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The Old and The New.

By Helen Watson White in All Sorts

The intent of Jesus was to provide a new way of being; what is the new wineskin that the gospel requires?


In our Spring Thanksgiving at Glenaven last week we read Luke 5: 36-37, the parable beginning "No one tears a piece from a new garment and sews it onto an old garment" and ending "new wine must be put into fresh wineskins."

Putting aside my natural inclination to agree – I believe, for instance, that newly-picked flowers require not only fresh water but a clean vase ¬– I want to point out a paradox around this idea as it appears in Luke and Acts.

In Luke 5, with his healing of a paralysed man, Jesus says "the Son of Man has authority on earth to forgive sins," whereas hitherto for Jews, only God could do that: the new wine replaces the old. Again, Jesus says his disciples don't need to fast like the Pharisees, but may eat and drink to celebrate his presence among them: the new order replaces the old. In Luke 6, similarly: "The Son of Man is lord of the sabbath," says Jesus, meaning he can do good by healing on any day, including the one on which Jews used not to be allowed to work. New rules for old; everything has changed.

Yet the balance between old and new is actually in favour of the old, in the Scriptures we have inherited. It's pretty obvious to Christians that there would not even be a "New" Testament without the pre-existing "Old" Testament. In the gospels and the letters of Paul-who-was-Saul, there are countless points at which the First Testament is quoted in the Second. My Oxford Annotated Bible is chock-full of such references; it's like a verbal patchwork – an old wineskin patched with significant additions.

In the Pentecost chapter of Acts where the phrase "new wine" is again used, we learn of a diverse crowd of devout Jews gathered in Jerusalem, who were astonished to witness the gift of the Spirit, accompanied by a "violent wind," that gave people power to understand each other's languages.

All were amazed and perplexed, saying to one another, "What does this mean?" But others sneered and said "They are filled with new wine."
There's something pretty attractive about this new wine that has such potency. Peter takes advantage of its affective power to preach the gospel of a new dispensation:

"These [people] are not drunk, as you suppose," he says, "for it is only nine o'clock in the morning. No, this is what was spoken through the prophet Joel [to be specific, Joel 2.28-32]: In the last days it will be, God declares,
that I will pour out my Spirit upon all flesh,
and your sons and your daughters shall prophesy,
and your young men shall see visions,
and your old men shall dream dreams..."

So, although this is considered a heady "new wine", the foundation of Peter's sermon in Acts is, ironically, something very old: the prophecy of Joel, the Hebrew prophet, proving that Jesus is the Messiah who was promised in the Hebrew Scriptures. This seems something of a paradox: where exactly is the "fresh wineskin" for the "new wine?"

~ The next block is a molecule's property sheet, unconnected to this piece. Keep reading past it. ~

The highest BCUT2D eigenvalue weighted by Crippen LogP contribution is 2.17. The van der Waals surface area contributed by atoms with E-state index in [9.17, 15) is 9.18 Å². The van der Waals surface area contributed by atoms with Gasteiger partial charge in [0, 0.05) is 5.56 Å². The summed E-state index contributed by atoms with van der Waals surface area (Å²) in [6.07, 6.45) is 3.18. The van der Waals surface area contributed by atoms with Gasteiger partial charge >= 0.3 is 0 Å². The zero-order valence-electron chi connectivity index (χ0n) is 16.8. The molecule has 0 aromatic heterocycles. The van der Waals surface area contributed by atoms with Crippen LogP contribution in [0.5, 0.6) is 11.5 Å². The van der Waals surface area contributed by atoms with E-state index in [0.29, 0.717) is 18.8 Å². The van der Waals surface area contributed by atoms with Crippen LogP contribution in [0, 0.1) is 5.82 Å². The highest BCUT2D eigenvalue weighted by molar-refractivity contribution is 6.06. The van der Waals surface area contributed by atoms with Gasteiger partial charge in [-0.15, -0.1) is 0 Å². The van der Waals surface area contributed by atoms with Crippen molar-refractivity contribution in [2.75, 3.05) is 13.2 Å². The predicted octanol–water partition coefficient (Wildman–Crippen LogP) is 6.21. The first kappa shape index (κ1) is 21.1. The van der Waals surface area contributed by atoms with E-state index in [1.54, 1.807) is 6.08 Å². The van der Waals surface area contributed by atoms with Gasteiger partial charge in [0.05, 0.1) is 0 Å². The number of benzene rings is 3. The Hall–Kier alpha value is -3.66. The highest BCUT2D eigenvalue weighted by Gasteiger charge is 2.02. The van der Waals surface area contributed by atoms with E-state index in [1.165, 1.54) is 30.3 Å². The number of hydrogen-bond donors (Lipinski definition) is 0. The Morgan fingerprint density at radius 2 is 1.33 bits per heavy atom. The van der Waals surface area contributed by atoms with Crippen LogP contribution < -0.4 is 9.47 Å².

There's not long to wait for an answer. The intent of Jesus, to provide a new way of being, is reflected in a hitherto unknown response among the people: "All who believed were together and had all things in common; they would sell their possessions and goods and distribute the proceeds to all, as any had need".

This, I suggest, is the new wineskin that the gospel required: a structure without hierarchy, such as had never before ¬¬been tried: EQUALITY! "Even upon my slaves, both men and women, in those days I will pour out my Spirit..." And that did happen: Christianity became famous for including women and slaves, citizens of Rome and citizens of nowhere.

Many social structures have risen and fallen since these events. Huge church empires have arisen in West and East, with complex systems of rules and dogma far surpassing those of the Pharisees with whom Jesus took issue. The end result is that we now have the patriarchs of the Russian Orthodox Church supporting Putin's despotic behaviour, as they supported the Czars. What was the new wineskin of a classless church has become an old wineskin, one that does not serve the good news of a gospel of liberation.

What difference does it make now? Quite a lot, actually. People who might consider joining a church in 2022 are unlikely to be attracted to the old hierarchical forms – the opposite, really, since those forms have led to gross abuses. If, however, they look at good people's practice, both in and outside the church, they may want to join groups making a difference to the environment, or to political decision-making; they might be attracted, as I am, to a society of equals that looks after ALL its members.

I believe the drive for equality, for universal human rights – which began in the church then went beyond it – is still growing and still essential, not only to Christianity, but to the world. As a movement, rather than an institution, it is a living thing, and has the capacity to change with the times.
– Helen Watson White